â€¢ Legal obligations on the conduct of HIRADC
With better identification of hazards and risks, organizations are now required to follow a structured way in reducing worker exposure to these risks, which is based on the following hierarchy:
a) elimination b) substitution c) engineering controls d) signage/warnings and/or administrative controls e) personal protective equipment.
As we move down the hierarchy of controls, we are given less assurance of the ability of the controls in minimizing exposure to the hazards.
The information obtained from the HIRADC is required to be fed back to the entire OH&S management system. This would ensure that information regarding OH&S risks and determined controls is translated to the establishment, implementation and maintenance of the OH&S management
3.5 Competence, training and awareness
A systematic approach to competency building, training and raising awareness is advocated by the standard. This includes carrying out a training needs analysis to identify competency gaps and the training required and a system of reviewing the effectiveness of the training after training has been completed.
The intent of the standard can be reflected diagrammatically as below:
Part A: The OHSAS 18001 standard is to ensure the occupational safety and health of contractors, visitors and employees. Users of the standard in particular should pay attention to the areas where there is interaction of the three groups â€“ workers, contractors and visitors to ensure OHSAS 18001 system elements such as communication, participation and consultation are addressed.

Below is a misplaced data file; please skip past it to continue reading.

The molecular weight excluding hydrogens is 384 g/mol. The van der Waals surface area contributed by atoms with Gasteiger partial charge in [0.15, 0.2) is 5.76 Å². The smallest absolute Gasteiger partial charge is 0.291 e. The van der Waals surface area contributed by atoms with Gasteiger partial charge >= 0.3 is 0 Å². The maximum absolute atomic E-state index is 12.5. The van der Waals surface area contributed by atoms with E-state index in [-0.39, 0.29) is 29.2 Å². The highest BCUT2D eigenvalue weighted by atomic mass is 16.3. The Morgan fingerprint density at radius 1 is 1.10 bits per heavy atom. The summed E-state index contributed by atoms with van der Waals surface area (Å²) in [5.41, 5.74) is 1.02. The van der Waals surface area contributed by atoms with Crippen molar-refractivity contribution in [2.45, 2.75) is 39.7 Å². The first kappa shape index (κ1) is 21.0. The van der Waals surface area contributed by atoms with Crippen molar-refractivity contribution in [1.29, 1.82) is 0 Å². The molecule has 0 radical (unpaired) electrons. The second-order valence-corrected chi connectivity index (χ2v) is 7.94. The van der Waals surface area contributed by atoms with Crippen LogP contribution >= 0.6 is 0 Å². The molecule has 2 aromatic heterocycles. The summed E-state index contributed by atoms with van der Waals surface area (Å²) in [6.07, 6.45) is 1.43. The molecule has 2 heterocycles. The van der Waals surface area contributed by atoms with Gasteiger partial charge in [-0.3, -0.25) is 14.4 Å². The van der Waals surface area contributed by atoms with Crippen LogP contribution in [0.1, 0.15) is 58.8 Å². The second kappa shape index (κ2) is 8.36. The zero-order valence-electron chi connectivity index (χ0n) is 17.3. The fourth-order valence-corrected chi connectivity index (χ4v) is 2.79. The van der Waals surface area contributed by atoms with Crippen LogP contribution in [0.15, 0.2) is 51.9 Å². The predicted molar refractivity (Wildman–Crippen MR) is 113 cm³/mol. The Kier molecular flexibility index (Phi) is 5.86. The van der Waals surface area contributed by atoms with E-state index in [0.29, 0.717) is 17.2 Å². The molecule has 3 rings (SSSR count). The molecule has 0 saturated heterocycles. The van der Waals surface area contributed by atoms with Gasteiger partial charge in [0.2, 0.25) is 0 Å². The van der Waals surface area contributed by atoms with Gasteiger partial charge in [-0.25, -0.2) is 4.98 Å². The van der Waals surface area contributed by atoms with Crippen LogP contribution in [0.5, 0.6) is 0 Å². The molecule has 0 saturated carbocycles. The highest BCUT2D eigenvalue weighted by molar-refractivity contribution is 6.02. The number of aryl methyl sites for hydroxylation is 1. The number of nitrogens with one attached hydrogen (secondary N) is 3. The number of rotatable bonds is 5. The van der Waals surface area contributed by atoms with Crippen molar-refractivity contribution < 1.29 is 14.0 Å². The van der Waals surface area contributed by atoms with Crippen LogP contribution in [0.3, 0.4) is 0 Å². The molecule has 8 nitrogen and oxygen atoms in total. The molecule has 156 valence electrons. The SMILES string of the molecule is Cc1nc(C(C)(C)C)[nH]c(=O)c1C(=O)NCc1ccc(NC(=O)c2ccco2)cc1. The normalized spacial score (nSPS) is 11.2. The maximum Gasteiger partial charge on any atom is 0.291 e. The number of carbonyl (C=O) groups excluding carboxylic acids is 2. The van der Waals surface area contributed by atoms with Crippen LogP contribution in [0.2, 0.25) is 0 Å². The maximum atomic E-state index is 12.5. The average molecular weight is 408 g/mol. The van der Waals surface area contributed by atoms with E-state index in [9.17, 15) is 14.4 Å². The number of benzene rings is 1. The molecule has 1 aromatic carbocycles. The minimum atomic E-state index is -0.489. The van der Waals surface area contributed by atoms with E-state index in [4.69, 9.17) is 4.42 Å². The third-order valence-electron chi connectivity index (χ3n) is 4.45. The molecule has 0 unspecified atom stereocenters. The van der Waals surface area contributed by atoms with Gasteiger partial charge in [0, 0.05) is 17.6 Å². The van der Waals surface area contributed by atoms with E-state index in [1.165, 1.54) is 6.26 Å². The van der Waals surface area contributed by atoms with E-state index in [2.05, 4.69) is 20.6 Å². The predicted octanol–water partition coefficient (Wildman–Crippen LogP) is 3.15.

Part B: The OHSAS 18001 standard will address the hazards in the workplace arising from the interaction of equipment, materials, environment and procedures. This process of hazard identification will change whenever there are changes to equipment, materials, environment (including individuals affected by the work activities) and procedures.
Part C: From the hazards identified in the workplace, a risk assessment is done taking into consideration the probability and consequence of the risk being realized in terms of injury and ill health to the workers, contractors and visitors. The risks determination would include legal and other requirements to which the organization subscribes.
The 2007 version of OHSAS 18001 is very promising in brining organizations to new heights of OH&S performance as it provides
â€¢ Clarity â€“ in definition and clauses of what the scope/intent of the OH&S standard â€“ occupational health and safety of employees, visitors and contractors and not property damage.
â€¢ Consistency â€“ alignment with other management system and therefore allowing integration with them.
â€¢ Facilitating organizations to Control and Continually improve its OH&S performance, which is explicitly, mentioned in OH&S Policy clause, operational control, incident investigation, corrective and preventive action clauses.
â€¢ Comprehensiveness â€“holistically addressing all occupational safety and health issues affecting the individual such as ill health, human factors, etc. The standard also demands a comprehensive approach in identifying all hazards and risks in the workplace â€“ hazards arising from issues such as management of change, contractors.